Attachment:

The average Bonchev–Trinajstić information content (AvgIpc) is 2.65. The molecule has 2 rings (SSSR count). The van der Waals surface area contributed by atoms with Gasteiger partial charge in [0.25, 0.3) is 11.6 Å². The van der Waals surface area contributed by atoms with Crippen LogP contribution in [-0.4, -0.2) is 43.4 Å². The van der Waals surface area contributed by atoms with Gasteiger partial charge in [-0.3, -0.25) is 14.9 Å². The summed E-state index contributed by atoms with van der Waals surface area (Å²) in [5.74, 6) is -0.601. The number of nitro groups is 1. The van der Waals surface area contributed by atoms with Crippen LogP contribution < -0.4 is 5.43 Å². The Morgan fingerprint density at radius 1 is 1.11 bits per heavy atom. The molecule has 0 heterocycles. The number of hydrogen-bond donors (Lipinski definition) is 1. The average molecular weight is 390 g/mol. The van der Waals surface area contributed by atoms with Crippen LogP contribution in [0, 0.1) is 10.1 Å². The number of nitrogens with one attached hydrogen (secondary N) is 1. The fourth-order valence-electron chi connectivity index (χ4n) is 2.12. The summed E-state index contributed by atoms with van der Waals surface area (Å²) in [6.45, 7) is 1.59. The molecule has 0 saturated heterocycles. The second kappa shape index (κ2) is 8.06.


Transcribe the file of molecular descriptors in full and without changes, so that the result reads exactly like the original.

The average Bonchev–Trinajstić information content (AvgIpc) is 2.65. The molecule has 2 rings (SSSR count). The van der Waals surface area contributed by atoms with Gasteiger partial charge in [0.25, 0.3) is 11.6 Å². The van der Waals surface area contributed by atoms with Crippen LogP contribution in [-0.4, -0.2) is 43.4 Å². The van der Waals surface area contributed by atoms with Gasteiger partial charge in [-0.3, -0.25) is 14.9 Å². The summed E-state index contributed by atoms with van der Waals surface area (Å²) in [5.74, 6) is -0.601. The number of nitro groups is 1. The van der Waals surface area contributed by atoms with Crippen LogP contribution < -0.4 is 5.43 Å². The Morgan fingerprint density at radius 1 is 1.11 bits per heavy atom. The molecule has 0 heterocycles. The number of hydrogen-bond donors (Lipinski definition) is 1. The average molecular weight is 390 g/mol. The van der Waals surface area contributed by atoms with Crippen LogP contribution in [0, 0.1) is 10.1 Å². The number of nitrogens with one attached hydrogen (secondary N) is 1. The fourth-order valence-electron chi connectivity index (χ4n) is 2.12. The summed E-state index contributed by atoms with van der Waals surface area (Å²) in [6.45, 7) is 1.59. The molecule has 0 saturated heterocycles. The second kappa shape index (κ2) is 8.06.